If you fret a lot, try this: Set aside 30 minutes each day for condensed worrying.
William T. Riley, PhD, codirector of Virginia Commonwealth University's Anxiety Disorders Clinic, says if you do that, worry often exhausts itself and you may have less mental baggage to carry around all day. Here are four common ways we worry and how to start relaxing:
Catastrophizers. You always assume the worst possible outcome. I'm going to run out of gas," or "If I'm late for work, I might get fired." To reduce your fears: Correct faulty thinking by assessing real danger. What are the odds of running out of gas? People are often late without disastrous consequences.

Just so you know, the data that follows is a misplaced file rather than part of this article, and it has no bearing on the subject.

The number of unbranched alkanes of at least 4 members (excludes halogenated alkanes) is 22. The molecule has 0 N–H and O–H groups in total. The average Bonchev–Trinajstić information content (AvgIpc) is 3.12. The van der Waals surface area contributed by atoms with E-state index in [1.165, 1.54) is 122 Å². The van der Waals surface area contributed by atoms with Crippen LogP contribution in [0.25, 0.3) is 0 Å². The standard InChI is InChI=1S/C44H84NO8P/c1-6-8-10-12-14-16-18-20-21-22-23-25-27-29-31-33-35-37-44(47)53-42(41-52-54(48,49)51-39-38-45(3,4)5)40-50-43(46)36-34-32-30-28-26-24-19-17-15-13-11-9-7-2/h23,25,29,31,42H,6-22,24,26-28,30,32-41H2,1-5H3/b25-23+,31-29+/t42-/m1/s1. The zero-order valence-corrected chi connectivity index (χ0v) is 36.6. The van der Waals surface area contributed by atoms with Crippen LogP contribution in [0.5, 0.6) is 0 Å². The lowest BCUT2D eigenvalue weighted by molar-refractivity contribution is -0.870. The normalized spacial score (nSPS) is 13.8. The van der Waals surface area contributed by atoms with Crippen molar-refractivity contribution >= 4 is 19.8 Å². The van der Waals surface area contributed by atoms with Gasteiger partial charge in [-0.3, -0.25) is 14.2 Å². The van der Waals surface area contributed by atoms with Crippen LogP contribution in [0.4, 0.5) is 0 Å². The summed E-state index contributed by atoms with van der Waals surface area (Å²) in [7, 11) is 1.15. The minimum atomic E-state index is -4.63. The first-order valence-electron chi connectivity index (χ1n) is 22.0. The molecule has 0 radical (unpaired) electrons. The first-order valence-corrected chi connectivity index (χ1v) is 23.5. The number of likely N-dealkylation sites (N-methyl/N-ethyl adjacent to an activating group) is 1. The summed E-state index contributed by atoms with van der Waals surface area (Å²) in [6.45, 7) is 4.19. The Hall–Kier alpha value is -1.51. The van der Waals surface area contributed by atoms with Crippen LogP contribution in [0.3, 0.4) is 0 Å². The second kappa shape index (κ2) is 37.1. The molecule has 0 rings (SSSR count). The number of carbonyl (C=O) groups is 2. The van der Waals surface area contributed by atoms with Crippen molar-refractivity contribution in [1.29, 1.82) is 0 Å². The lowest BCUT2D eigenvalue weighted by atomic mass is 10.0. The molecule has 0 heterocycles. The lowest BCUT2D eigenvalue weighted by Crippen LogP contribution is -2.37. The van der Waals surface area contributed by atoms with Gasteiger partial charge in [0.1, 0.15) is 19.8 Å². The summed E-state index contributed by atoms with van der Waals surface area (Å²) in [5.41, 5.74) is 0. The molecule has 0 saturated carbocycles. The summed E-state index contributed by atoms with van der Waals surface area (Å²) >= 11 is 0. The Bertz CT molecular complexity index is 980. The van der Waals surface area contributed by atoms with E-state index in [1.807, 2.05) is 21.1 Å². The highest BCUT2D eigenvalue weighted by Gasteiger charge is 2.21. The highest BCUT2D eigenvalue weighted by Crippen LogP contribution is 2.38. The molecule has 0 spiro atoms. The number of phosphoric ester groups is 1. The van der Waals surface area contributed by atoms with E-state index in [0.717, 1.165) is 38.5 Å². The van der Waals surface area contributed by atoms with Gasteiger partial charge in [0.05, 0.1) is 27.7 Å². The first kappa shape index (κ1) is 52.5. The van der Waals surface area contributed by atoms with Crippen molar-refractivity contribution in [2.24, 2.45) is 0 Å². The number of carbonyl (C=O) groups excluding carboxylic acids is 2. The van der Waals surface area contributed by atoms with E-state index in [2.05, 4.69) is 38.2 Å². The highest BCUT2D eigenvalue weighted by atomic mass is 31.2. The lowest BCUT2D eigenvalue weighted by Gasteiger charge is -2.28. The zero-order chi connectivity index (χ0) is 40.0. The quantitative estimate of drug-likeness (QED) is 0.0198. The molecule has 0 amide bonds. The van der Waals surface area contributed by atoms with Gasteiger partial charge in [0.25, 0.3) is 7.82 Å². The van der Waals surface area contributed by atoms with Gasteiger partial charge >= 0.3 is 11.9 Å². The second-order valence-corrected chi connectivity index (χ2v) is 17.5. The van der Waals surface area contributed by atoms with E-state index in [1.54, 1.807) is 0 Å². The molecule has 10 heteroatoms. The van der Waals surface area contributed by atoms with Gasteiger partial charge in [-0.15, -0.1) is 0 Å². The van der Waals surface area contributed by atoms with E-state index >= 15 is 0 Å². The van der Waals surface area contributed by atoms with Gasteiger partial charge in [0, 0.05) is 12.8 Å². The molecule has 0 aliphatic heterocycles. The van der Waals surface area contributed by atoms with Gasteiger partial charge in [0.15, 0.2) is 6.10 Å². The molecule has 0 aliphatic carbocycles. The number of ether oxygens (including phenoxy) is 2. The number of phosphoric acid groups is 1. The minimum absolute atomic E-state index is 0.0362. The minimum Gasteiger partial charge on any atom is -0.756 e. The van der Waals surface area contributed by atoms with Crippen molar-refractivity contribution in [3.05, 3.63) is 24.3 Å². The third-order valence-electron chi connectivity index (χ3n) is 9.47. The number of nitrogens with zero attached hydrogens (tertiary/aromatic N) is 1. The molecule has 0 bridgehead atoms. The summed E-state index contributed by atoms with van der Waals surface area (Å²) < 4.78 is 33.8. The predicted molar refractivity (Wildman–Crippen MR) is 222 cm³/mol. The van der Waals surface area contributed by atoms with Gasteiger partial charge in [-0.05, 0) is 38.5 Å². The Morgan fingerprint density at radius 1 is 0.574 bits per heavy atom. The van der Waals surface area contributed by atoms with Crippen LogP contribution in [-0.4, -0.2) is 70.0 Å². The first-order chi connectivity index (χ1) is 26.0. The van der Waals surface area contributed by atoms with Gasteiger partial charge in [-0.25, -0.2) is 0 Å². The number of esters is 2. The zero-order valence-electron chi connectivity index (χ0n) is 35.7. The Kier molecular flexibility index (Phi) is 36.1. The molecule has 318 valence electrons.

Perfectionists. You agonize over making mistakes before and after events. To relax: Try to get more comfortable making mistakes. Burn the toast on its edges or let conversations lag from time to time without always filling in the silence.
Chameleons. You worry what others think, overestimate the potential for rejection, and change behavior to suit others. To reduce your fears: Face failure and don't view it as personal rejection.
Compulsives. You check and recheck. You put your keys in your purse, but keep checking. To stop the cycle: Restrain yourself, and ultimately you'll start trusting your judgment. You may also need to keep in mind the advice above for perfectionists -- that it's O.K. to make mistakes, or forget something once in a while.